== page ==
Government will reply to previous administration's e-petitions

The coalition government has performed a U-turn and pledged to respond to e-petitions sent to the former Labour administration.


The coalition government has performed a U-turn and pledged to respond to e-petitions sent to the former Labour administration.

As part of a review of online services, the new government had previously said that it would not carry forward or respond to e-petitions posted under Gordon Brown. However, it has now backtracked and said that it will respond to those with more than 500 signatures.

The existing e-petitions system was introduced in 2006, to supplement paper petitions that the public can still hand directly to Number 10. However, the Prime Minister’s office plans to launch a new, “improved” e-petitions system later this year.

A statement on the Number 10 e-petitions website said: “We are committed to improving the e-petitions process and are looking at ways of ensuring that it functions as part of a cohesive approach to public debate and transparent government.”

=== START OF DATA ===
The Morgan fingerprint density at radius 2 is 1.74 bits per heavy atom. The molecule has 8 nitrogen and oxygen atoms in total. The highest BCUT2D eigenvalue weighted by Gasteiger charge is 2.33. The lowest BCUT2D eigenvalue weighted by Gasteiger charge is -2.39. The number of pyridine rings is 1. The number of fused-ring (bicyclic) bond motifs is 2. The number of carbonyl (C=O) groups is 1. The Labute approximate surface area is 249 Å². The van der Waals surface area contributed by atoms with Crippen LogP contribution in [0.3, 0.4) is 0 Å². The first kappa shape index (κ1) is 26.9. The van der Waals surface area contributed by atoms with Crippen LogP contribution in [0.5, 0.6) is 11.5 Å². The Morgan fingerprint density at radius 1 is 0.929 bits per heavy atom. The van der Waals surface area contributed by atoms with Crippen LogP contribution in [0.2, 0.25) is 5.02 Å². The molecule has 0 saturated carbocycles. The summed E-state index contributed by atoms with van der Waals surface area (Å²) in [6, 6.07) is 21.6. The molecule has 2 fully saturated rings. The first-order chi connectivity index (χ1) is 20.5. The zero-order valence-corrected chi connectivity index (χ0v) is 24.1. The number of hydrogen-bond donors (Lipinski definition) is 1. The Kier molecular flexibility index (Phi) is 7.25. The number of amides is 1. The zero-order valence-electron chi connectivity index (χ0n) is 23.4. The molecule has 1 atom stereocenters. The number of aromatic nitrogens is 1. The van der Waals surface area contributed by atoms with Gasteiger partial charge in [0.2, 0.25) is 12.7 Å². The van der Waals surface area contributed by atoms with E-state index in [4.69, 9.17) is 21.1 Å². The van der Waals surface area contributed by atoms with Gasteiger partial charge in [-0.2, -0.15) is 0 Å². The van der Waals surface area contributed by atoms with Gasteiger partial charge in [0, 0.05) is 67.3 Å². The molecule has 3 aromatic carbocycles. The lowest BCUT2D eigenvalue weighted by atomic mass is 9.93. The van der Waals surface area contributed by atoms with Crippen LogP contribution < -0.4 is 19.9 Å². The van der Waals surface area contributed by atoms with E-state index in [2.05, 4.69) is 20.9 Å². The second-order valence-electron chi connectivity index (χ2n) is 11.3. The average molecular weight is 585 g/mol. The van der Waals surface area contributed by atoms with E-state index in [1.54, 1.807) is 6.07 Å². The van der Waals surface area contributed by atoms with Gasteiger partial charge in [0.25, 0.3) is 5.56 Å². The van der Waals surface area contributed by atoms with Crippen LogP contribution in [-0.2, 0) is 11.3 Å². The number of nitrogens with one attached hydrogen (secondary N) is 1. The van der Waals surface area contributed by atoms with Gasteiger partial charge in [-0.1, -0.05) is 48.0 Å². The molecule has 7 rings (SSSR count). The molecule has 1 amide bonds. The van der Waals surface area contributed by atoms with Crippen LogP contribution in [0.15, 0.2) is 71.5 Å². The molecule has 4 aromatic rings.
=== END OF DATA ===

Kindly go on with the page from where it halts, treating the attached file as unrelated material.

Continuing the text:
The most popular e-petition sent to the Prime Minister’s office closed in February 2007. The petition called for the government to scrap the planned vehicle tracking and road pricing policy, and received 1,811,424 signatures. By 6 April 2010, the site had received 33,068 petitions in total.

The government’s commitment to e-petitions is part of the coalition’s efforts to promote the importance of online interaction with the public.

It seems to be making some headway, as after inviting people to comment on its coalition policy programme on the Cabinet Office website, more than 6,500 people chose to do so by yesterday’s deadline (10 June).

In addition, the Cabinet Office has also told the BBC that more than 100,000 people have downloaded the 34-page policy document since it was put online last month.

Thirty-one policy areas were available for comment, including the NHS, banking, immigration and taxation. Energy and climate change was the issue that attracted the highest number of comments (855), followed by deficit reduction (607) and transport (524).

Each government department will now respond to the comments on the subjects relevant to their policy areas, focusing on the issues that attracted the highest number of comments.

Senior ministers will also conduct a webcast in the next few weeks to deal with specific points raised by the comment.

A spokesperson for the Cabinet Office told the BBC: “The government is seriously committed to meaningful engagement and collaboration with the public in the online space.”

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